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Badfellas : How Rahm And My President Killed Health Reform

05/25/2011 02:40 pm ET

Do you remember how Joe Pesci got killed in Martin Scorcese's film Goodfellas? Pesci was told he was finally going to get what he'd always wanted and become a made man. He and his mother proudly picked out his best suit and got him ready for the big moment. He was picked up and brought to a house for the ceremony but just as he walks in the door, he sees a totally empty room. In an instant, he realizes what's really going on. He barely gets out a sound before a gun is put to his temple. He's shot dead and collapses in a heap on the floor.

That's how I feel about the current state of health care reform.

When I supported Barack Obama in 2008, two of most compelling reasons were his stand on health care reform and his strong opposition to the power of lobbyists in Washington. When he was elected, it was like we were all elected. Finally, we'd have one of our guys as the President.

When President Obama began he push for health reform months ago, I immediately began making a series of videos supporting his efforts. My videos focused on the issues that I thought President Obama would focus on, based on his campaign. I realized that the biggest danger to real reform was the corrupting influence of lobbyist money. I went after people like Senate Finance Committee chairman Max Baucus and Joe Lieberman, both of whom were getting millions from the insurance and drug lobbies.

Here's a video - one of about twenty I made back in June, doing what I thought Obama would be doing - fighting for the public option and connecting the issue to lobby money.

After several weeks, I noticed that President Obama wasn't really talking about lobbyists. He wasn't calling out people like Baucus and Lieberman. He wasn't rhapsodizing about a robust public option. In fact, the President wasn't saying very much at all.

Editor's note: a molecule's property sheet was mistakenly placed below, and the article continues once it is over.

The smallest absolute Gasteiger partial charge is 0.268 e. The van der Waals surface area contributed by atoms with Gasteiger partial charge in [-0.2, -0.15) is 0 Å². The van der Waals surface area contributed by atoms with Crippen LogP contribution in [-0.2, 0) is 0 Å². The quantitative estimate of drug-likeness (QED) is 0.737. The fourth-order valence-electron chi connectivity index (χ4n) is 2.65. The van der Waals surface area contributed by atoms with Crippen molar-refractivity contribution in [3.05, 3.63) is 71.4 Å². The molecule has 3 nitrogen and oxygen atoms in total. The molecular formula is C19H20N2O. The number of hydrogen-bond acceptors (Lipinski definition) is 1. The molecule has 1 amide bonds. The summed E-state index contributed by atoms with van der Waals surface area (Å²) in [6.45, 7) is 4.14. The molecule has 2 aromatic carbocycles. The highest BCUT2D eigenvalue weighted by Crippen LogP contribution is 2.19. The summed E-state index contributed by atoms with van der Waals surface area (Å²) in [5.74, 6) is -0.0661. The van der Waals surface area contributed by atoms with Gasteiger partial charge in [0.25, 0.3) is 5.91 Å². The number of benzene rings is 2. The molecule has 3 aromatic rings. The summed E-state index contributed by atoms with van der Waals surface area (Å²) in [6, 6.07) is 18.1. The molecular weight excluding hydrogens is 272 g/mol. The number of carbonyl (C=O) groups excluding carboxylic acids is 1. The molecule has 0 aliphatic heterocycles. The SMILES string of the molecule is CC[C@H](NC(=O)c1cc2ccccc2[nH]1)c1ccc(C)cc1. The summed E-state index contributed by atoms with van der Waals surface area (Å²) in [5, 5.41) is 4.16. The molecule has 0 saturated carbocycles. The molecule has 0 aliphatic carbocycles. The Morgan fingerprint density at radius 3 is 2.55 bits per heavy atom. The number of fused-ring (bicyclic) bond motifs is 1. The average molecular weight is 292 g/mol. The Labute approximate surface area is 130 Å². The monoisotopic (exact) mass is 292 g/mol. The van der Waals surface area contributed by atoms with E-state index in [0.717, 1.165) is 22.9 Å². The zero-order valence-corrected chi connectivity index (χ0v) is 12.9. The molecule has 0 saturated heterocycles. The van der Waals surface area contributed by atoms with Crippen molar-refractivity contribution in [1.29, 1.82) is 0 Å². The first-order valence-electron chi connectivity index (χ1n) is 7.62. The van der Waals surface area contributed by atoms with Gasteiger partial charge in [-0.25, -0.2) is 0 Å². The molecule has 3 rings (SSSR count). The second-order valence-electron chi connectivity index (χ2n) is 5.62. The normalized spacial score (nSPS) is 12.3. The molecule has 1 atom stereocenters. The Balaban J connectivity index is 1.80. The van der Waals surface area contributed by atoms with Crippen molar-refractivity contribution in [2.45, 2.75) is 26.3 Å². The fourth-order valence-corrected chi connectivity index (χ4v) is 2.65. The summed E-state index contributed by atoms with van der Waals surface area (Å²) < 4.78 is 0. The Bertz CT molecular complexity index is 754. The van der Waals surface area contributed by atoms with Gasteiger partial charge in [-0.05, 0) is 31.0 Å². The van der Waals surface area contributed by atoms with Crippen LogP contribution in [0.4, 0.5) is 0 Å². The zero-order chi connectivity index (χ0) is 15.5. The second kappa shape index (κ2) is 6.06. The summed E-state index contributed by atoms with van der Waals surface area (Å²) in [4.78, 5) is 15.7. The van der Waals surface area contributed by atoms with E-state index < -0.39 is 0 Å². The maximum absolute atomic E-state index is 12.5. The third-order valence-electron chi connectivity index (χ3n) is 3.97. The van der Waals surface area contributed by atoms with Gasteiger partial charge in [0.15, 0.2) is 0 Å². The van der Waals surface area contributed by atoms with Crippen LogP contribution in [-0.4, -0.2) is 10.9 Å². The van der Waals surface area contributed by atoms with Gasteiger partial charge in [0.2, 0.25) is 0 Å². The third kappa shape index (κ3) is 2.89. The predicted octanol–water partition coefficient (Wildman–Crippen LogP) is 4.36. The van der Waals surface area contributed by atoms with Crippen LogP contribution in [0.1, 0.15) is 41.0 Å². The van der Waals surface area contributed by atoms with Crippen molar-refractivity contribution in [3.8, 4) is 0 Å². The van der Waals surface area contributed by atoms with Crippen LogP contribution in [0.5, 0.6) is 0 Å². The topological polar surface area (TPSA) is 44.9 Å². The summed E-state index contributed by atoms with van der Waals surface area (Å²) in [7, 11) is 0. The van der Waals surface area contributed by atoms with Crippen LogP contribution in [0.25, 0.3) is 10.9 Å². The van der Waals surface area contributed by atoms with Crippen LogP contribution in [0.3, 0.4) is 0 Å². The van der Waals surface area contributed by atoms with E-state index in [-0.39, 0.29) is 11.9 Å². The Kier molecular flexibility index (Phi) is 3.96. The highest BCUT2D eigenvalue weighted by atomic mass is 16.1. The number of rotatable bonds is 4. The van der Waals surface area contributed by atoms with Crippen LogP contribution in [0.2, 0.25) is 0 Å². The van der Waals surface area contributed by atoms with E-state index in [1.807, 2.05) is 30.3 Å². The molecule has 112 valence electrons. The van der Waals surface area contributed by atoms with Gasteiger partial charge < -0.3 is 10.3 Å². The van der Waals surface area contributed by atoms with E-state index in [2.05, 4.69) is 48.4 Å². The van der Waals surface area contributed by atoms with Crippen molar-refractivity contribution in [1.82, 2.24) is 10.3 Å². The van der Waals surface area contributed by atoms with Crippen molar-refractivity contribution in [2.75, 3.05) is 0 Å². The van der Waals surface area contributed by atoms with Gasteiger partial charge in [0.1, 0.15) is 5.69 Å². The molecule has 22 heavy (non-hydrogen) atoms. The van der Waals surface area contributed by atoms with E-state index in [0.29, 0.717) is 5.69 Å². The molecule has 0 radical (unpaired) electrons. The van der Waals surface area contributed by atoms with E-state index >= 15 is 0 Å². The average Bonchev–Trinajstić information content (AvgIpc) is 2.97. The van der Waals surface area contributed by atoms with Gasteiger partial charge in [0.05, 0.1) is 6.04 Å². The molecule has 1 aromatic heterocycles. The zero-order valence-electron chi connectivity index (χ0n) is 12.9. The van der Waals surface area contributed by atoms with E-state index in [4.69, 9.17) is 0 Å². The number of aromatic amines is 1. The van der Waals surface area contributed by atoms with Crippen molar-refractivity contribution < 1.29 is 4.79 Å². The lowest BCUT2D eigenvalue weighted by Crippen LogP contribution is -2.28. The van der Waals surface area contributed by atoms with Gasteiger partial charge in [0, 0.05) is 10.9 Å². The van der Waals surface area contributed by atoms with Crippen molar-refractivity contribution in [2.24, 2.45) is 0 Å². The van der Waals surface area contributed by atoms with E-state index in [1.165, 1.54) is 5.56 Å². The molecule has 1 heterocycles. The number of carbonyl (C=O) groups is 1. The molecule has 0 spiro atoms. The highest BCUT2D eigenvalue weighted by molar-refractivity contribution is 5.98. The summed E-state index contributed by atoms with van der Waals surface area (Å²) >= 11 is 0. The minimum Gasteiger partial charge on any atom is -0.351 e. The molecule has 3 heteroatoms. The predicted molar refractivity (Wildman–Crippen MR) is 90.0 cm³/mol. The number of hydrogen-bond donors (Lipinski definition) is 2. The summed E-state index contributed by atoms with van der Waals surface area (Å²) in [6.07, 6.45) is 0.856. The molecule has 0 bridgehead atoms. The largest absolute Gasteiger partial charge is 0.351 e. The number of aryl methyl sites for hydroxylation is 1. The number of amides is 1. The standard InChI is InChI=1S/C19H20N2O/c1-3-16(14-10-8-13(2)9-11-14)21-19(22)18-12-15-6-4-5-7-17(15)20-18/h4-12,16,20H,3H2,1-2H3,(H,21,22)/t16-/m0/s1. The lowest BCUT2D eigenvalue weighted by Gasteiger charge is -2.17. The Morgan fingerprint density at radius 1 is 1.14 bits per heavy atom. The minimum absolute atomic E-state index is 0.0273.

This silence seemed odd to me. After all, President Obama had run as a reformer who was going to change the way the game was played in Washington. I expected a steady drumbeat of reasoned, compelling statements about the corrosive effect of all that money on our politics.

This wasn't just idealism. I expected Obama to lay the groundwork for health reform by making the case against lobbyists and the politicians they owned because it was smart politics. Speaking out against lobbyists would have tremendous appeal to independents and even some people in the Republican base. And Obama's extraordinary persuasive skills would allow him to subtly call out people like Baucus and Lieberman without even naming names.

If President Obama acted like the leader we'd elected and laid out the case for a robust public option, I knew supporters like me and the millions of others Obama voters would be right there to help him. And the press would pick up on Obama's hints about politicians who were playing the politics as usual game as start to shame people like Max Baucus in public.

So I kept working on my little videos and I kept waiting for the President to lead. I was ready for Obama and his lieutenant Rahm to deliver us reform. Finally. Time to pick out our best suit.

But as the summer wore on, I started to get a bad feeling. My stomach started to churn a little when I heard in August that Rahm Emanuel - in a rant that Joe Pesci could have delivered - said that groups making ads attacking Blue Dogs like Baucus was "f*cking stupid." That's exactly what I'd been doing, after all.

Then I learned about the backroom deal that the Senate made with PhARMA with the approval of the White House. The door opened and the room was empty. Everything clicked.

The White House didn't want real reform. They didn't want a a good bill. They wanted a win.

Rahm had said in August, "We're 13 and 0 going into health care." Sports talk from Rahm. This was a game. It wasn't about saving lives or even saving money. It was a game. Obama hadn't said anything about a robust public option because stating a position would mean a possible loss. Better to not stand for anything at all. Obama hadn't called out Baucus because he'd been working with him.

Click.

BANG. Get ready to pull the Trigger on an already weak public option.
BANG. A bailout to the insurance and drug lobbyists.
BANG. Selling out woman at midnight then cheering about it.

And there was nothing we could do. We had to sit still and take it. It was decided among the beltway insiders. It was real D.C. shit. They even shot Single Payer in the face so it couldn't be discussed.

They got us, all right. They got all of us. But Obama and Emanuel forgot one thing that they may remember in 2010 and 2012.

The dead don't vote.

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